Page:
“None of these scenarios completely explain what we have observed,” said team-member Sean Andrews of CfA. “There might be unknown processes happening during planet formation that we have not yet accounted for in our models. We will only learn what they are if we find other disks out there that look like RU Lup.”
Reference: “Large-scale CO spiral arms and complex kinematics associated with the T Tauri star RU Lup” by Jane Huang, Sean M. Andrews, Karin I. Öberg, Megan Ansdell, Myriam Benisty, John M. Carpenter, Andrea Isella, Laura M. Pérez, Luca Ricci, Jonathan P. Williams, David J. Wilner and Zhaohuan Zhu, 3 August 2020, The Astrophysical Journal.
The team is composed of Jane Huang, Sean M. Andrews, Karin I. Öberg and David J. Wilner (Center for Astrophysics | Harvard & Smithsonian), Megan Ansdell (NASA HQ), Myriam Benisty (Universidad de Chile/IPAG France), John M. Carpenter (Joint ALMA Observatory Chile), Andrea Isella (Rice University), Laura M. Pérez (Universidad de Chile), Luca Ricci (California State University Northridge), Jonathan P. Williams (University of Hawaii), and Zhaohuan Zhu (University of Nevada).
The National Radio Astronomy Observatory is a facility of the National Science Foundation, operated under cooperative agreement by Associated Universities, Inc.
ALMA is a single telescope of revolutionary design, composed initially of 66 high-precision antennas, and operating at wavelengths of 0.32 to 3.6 mm. Its main 12-meter array has fifty antennas, each measuring 12 meters in diameter, which together act as a single telescope — an interferometer. An additional compact array of four 12-meter and twelve 7-meter antennas complements this. The 66 ALMA antennas can be arranged in different configurations, where the maximum distance between antennas can vary from 150 meters to 16 kilometers, which gives ALMA a powerful variable “zoom.” It is able to probe the Universe at millimeter and submillimeter wavelengths with unprecedented sensitivity and resolution, with a vision up to ten times sharper than the Hubble Space Telescope, and complementing images made using the VLT Interferometer.
The St. Patrick Bay ice caps in Canada have completely disappeared.
The St. Patrick Bay ice caps on the Hazen Plateau of northeastern Ellesmere Island in Nunavut, Canada, have disappeared, according to NASA satellite imagery. National Snow and Ice Data Center (NSIDC) scientists and colleagues predicted via a 2017 paper in The Cryosphere that the ice caps would melt out completely within the next five years, and recent images from NASA’s Advanced Spaceborne Thermal Emission and Reflection Radiometer (ASTER) have confirmed that this prediction was accurate.
Mark Serreze, director of NSIDC, Distinguished Professor of Geography at the University of Colorado Boulder, and lead author on the paper, first set foot on the St. Patrick Bay ice caps in 1982 as a young graduate student. He visited the ice caps with his advisor, Ray Bradley, of the University of Massachusetts.
“When I first visited those ice caps, they seemed like such a permanent fixture of the landscape,” said Serreze. “To watch them die in less than 40 years just blows me away.”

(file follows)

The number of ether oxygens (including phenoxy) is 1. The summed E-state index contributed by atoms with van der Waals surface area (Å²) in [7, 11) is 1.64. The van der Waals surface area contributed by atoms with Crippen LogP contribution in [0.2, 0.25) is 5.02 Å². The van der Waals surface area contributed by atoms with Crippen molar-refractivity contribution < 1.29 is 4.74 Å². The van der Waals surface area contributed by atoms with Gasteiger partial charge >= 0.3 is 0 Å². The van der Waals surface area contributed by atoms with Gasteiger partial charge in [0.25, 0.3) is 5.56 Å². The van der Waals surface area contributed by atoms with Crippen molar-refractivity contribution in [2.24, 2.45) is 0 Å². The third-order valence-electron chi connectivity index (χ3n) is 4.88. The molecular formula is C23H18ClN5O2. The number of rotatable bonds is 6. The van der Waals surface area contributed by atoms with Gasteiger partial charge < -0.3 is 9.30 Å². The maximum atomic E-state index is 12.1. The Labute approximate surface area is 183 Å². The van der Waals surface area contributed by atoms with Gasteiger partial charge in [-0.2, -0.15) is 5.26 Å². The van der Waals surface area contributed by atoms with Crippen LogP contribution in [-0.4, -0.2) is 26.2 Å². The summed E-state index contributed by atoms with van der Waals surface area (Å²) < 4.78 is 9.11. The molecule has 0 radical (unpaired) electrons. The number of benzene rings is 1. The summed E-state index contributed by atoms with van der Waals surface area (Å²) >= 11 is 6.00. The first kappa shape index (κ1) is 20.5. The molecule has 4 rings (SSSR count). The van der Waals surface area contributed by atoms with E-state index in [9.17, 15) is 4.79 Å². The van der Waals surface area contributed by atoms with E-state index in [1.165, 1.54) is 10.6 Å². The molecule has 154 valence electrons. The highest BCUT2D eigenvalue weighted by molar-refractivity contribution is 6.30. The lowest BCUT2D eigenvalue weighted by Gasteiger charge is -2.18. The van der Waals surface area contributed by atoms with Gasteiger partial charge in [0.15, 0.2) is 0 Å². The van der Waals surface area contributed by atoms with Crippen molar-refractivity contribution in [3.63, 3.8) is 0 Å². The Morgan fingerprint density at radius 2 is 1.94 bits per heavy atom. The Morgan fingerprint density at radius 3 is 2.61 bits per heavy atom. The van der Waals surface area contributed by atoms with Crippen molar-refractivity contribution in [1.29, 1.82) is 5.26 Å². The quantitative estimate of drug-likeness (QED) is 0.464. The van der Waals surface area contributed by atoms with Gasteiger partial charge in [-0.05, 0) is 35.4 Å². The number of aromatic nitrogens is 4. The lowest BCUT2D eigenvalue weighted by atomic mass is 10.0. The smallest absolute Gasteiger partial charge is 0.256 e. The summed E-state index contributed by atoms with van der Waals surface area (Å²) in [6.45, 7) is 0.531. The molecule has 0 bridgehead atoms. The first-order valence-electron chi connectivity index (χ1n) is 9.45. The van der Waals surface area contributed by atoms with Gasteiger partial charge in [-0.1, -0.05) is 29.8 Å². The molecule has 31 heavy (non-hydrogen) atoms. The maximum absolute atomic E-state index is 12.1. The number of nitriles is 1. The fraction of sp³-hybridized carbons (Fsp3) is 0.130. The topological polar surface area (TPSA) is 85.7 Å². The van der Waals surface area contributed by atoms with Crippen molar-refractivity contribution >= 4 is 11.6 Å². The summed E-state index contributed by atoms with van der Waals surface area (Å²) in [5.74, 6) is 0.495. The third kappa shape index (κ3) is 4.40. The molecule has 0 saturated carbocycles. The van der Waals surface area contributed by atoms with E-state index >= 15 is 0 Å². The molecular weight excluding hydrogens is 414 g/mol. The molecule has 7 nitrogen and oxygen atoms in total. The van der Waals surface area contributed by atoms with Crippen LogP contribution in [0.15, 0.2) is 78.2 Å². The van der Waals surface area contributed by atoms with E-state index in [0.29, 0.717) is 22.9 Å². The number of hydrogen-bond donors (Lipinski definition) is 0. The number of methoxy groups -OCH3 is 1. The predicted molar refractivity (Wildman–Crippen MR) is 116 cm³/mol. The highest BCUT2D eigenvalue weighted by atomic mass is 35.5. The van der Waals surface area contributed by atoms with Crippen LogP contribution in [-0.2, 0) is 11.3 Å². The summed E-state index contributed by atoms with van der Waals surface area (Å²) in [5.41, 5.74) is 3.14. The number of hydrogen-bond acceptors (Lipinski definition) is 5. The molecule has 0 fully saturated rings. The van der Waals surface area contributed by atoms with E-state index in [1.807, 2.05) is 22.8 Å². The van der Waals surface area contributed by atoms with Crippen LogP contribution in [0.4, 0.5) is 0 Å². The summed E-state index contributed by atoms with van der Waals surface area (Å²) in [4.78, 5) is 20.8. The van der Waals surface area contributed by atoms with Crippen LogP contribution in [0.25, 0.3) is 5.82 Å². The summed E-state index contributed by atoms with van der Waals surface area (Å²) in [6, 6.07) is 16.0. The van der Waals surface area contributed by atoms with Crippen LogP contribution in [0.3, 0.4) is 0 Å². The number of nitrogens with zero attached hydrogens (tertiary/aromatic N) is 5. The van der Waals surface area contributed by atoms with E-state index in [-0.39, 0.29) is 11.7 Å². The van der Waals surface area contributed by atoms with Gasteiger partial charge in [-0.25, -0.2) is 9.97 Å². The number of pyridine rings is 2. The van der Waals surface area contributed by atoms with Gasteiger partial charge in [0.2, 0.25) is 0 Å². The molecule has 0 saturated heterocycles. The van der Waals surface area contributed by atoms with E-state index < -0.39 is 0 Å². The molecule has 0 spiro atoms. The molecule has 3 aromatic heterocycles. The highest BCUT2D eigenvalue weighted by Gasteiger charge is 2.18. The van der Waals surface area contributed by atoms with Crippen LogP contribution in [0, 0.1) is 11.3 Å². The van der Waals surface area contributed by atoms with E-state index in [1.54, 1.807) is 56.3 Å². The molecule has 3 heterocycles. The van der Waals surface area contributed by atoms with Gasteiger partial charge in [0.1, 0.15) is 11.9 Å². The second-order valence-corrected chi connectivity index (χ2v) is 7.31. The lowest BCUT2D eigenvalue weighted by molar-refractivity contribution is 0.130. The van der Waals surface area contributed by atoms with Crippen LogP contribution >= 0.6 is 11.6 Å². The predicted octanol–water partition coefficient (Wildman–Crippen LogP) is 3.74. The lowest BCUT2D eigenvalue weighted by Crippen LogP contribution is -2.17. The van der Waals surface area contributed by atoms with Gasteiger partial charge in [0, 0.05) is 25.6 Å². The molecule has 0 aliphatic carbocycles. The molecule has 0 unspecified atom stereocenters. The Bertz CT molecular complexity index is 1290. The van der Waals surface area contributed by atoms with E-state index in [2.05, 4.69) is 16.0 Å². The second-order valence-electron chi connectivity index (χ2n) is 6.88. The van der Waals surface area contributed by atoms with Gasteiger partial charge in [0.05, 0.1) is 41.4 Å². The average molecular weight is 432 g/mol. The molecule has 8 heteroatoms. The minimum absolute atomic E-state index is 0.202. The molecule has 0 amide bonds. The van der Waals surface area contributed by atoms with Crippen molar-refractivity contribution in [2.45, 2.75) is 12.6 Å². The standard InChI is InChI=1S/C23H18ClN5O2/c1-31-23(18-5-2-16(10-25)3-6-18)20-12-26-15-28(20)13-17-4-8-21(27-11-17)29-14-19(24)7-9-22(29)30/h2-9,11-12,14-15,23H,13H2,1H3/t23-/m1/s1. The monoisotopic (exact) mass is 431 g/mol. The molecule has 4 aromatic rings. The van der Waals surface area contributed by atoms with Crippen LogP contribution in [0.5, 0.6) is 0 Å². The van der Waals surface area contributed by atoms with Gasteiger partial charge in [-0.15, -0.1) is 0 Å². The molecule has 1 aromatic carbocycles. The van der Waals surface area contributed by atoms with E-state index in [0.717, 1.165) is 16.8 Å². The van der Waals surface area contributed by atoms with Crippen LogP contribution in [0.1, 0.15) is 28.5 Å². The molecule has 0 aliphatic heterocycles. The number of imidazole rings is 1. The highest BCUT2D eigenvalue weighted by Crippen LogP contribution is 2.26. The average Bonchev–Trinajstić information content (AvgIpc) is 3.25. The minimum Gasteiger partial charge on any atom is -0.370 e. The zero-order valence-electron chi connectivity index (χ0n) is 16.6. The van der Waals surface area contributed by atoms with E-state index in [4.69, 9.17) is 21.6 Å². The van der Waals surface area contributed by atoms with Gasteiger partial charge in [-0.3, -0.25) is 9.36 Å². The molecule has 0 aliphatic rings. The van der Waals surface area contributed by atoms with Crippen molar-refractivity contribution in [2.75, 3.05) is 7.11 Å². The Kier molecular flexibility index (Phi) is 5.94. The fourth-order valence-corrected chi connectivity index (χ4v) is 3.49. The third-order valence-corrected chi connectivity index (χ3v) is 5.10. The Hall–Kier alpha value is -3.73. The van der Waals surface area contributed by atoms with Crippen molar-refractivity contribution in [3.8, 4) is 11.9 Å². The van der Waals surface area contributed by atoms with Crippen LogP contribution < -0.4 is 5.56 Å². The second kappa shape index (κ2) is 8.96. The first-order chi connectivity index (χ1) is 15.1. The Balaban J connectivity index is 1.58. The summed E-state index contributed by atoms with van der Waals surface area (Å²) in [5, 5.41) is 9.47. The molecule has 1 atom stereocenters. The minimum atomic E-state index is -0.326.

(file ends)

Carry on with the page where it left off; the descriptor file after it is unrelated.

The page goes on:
In 2017, scientists compared ASTER satellite data from July 2015 to vertical aerial photographs taken in August of 1959. They found that between 1959 and 2015, the ice caps had been reduced to only five percent of their former area, and shrank noticeably between 2014 and 2015 in response to the especially warm summer in 2015. The ice caps are absent from ASTER images taken on July 14, 2020.
The St. Patrick Bay ice caps were one-half of a group of small ice caps on the Hazen Plateau, which formed and likely attained their maximum extents during the Little Ice Age, perhaps several centuries ago. The Murray and Simmons ice caps, which make up the second half of the Hazen Plateau ice caps, are located at a higher elevation and are therefore faring better, though scientists predict that their demise is imminent as well.
“We’ve long known that as climate change takes hold, the effects would be especially pronounced in the Arctic,” said Serreze. “But the death of those two little caps that I once knew so well has made climate change very personal. All that’s left are some photographs and a lot of memories.”
Remaining Space Station Crew Busy With Fascinating Research: Free-Flying Robots, Planetary Bodies and Water Droplets
Free-flying robots, planetary bodies, and water droplets were just part of Tuesday’s research plan aboard the International Space Station. The Expedition 63 trio also serviced a variety of communications gear and life support systems.
NASA and its international partners are planning human missions to the Moon, Mars and beyond and the space station represents a big step in that effort. The orbiting lab provides a unique platform to learn about the long-term effects of microgravity on a variety of systems.
A set of cube-shaped, robot assistants are flying around on their own today inside Japan’s Kibo laboratory module. Engineers are looking at video and imagery downlinked from the Astrobee devices to understand how the autonomous free-flyers visualize and navigate their way around the station.
Commander Chris Cassidy took a look at dynamic granular material samples this morning that simulate planetary surfaces. The experiment is taking place inside ESA’s (European Space Agency) Columbus laboratory module and could inform future planetary exploration missions.